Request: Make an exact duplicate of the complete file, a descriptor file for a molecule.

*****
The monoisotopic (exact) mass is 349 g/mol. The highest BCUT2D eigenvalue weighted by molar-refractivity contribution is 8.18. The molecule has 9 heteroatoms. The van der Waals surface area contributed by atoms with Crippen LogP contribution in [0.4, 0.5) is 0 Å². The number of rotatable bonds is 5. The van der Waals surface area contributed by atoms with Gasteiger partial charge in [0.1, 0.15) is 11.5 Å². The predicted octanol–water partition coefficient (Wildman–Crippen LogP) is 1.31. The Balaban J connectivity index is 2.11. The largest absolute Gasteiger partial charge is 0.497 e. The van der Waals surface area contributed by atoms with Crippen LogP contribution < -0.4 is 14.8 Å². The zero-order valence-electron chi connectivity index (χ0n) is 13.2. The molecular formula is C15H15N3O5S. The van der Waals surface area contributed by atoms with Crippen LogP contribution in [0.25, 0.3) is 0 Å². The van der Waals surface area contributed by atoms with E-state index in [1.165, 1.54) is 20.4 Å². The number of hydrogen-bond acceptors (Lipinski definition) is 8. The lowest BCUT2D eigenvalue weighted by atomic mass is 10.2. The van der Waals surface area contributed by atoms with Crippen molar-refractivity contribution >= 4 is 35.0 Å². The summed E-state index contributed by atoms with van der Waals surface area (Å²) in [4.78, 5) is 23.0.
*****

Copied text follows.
The monoisotopic (exact) mass is 349 g/mol. The highest BCUT2D eigenvalue weighted by molar-refractivity contribution is 8.18. The molecule has 9 heteroatoms. The van der Waals surface area contributed by atoms with Crippen LogP contribution in [0.4, 0.5) is 0 Å². The number of rotatable bonds is 5. The van der Waals surface area contributed by atoms with Gasteiger partial charge in [0.1, 0.15) is 11.5 Å². The predicted octanol–water partition coefficient (Wildman–Crippen LogP) is 1.31. The Balaban J connectivity index is 2.11. The largest absolute Gasteiger partial charge is 0.497 e. The van der Waals surface area contributed by atoms with Crippen LogP contribution < -0.4 is 14.8 Å². The zero-order valence-electron chi connectivity index (χ0n) is 13.2. The molecular formula is C15H15N3O5S. The van der Waals surface area contributed by atoms with Crippen LogP contribution in [0.25, 0.3) is 0 Å². The van der Waals surface area contributed by atoms with E-state index in [1.165, 1.54) is 20.4 Å². The number of hydrogen-bond acceptors (Lipinski definition) is 8. The lowest BCUT2D eigenvalue weighted by atomic mass is 10.2. The van der Waals surface area contributed by atoms with Crippen molar-refractivity contribution >= 4 is 35.0 Å². The summed E-state index contributed by atoms with van der Waals surface area (Å²) in [4.78, 5) is 23.0.